the intimacy of a friend's house
how our childhood homes differ from our adult homes
About a week ago, I had a friend come over to my house. When we were kids, friends coming over was exciting but there’s something different about having friends round when you’re an adult. Perhaps it's because they would come over to your parents’ house and that house was just that, your parents. The decor, the way the couch was positioned in the living room and the type of houseplants you had dotted around weren’t an extension of you. But now, as an adult, your home probably says more about you than you do. It’s an intimate experience. You don’t let just anybody into your home. It’s sacred. It’s yours.
Having friends round now is like an extended invitation into my inner space, the space only certain people can access. Someone can learn so much about me just by looking around my living room and probably make some scarily accurate assumptions. What does the art on my walls say about me? The colour of my kettle or the type of bookshelf I’ve bought? What about a person with an abundance of houseplants? Maybe they care about living things, like to be nurturing, like to be needed. Or a person with a tidy living room, this person requires order, they hate mess, maybe grew up with a messy parent, a hoarder, or feels like their life can easily fall apart. Or a person whose bedroom door is always shut, they crave privacy, they need somewhere just for themselves, perhaps they felt overcrowded as a child, boundaries thrown to the side of the road.
And what can make homes even more intimate is the conversations that happen within them. At first, it’s pleasantries, “How have you been?”, “Your brother is how old now?!”, but as the day goes on, and especially as winter begins to fall and as dusk quickly settles, conversations start to deepen, subject matter narrows.
Feelings you’ve had bubbling at the surface begin to rise. This is a safe space. This is my friend’s home where she’s turned up the heating and offered me a hot drink and lit some candles and turned relaxing music up to just above hearing level so we feel comforted here. We feel supported here. We feel heard here.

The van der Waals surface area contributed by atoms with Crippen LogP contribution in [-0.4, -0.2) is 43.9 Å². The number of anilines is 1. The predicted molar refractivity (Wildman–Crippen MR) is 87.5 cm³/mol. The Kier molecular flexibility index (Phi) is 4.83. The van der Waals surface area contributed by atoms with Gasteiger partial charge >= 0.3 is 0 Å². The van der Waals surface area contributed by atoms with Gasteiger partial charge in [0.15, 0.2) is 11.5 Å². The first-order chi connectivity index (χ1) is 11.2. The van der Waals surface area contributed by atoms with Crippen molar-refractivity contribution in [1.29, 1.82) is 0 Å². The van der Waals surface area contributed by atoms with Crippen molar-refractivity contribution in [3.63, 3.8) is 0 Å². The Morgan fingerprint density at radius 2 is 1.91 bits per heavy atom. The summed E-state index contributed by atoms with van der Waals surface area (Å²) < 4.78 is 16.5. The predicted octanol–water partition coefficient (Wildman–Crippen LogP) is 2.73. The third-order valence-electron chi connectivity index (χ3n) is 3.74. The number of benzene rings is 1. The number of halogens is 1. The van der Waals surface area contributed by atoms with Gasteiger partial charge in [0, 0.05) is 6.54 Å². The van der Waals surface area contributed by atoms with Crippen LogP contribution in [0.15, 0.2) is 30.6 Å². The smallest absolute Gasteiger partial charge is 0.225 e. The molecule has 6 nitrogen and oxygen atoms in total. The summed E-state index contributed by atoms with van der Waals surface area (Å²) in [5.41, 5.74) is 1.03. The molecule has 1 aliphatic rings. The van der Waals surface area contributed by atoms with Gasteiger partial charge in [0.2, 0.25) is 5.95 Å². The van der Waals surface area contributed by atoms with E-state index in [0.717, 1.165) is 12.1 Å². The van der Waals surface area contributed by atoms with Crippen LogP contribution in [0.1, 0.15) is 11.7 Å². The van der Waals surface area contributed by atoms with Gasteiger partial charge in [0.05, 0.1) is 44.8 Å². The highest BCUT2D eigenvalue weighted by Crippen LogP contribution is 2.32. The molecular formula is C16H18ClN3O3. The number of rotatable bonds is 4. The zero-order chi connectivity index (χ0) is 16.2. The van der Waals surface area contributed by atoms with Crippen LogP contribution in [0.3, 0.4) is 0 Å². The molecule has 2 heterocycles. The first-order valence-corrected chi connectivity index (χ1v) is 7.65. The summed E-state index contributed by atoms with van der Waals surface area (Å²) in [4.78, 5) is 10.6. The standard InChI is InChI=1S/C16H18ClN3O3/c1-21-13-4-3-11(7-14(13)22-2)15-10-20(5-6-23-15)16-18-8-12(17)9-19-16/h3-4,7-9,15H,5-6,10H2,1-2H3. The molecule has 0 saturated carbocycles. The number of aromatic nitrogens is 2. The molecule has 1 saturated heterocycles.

Conversations that feel not quite real over messages or not quite enough over the phone can relax here and float above our heads in the quiet of a friend’s home. Over the calming steam of a cup of hot chocolate or lemon and ginger tea, we can talk about why I feel so overwhelmed sometimes or why I feel like life passes me by and although I have every urge in the world to make it mean something, nothing ever truly feels like it has any worth. And then she can remind me of all the things I’ve done and how silly I’m being and that I am exactly where I need to be right now. And then she can tell me how much life changes in an instant and suddenly you wake up and you’re nearly 30 and everything’s changed. Nothing looks the same and it’s terrifying. And I can’t offer her advice because I feel the exact same way but at least we know that we can feel terrified together over these steaming cups of hot chocolate and lemon and ginger tea.
The night starts to blanket the sky with dark clouds and the street lights begin to flicker for their evening shift and you know soon your friend will leave even though you wish this could last forever. It’s so much easier to talk about how scary life can be than to actually part ways and live it. It’s so much harder to come back afterwards, drenched in the hope that your friend feels the same way too.
Despite this, you hug at the train station and wave her off until her image is nothing but a smudge in the distance. You wait for her text that she got home safe and retire back to your home which feels a little emptier now that she’s gone. But you know the sunlight will warm up the living room in the morning and slowly life will start to feel ordinary again.
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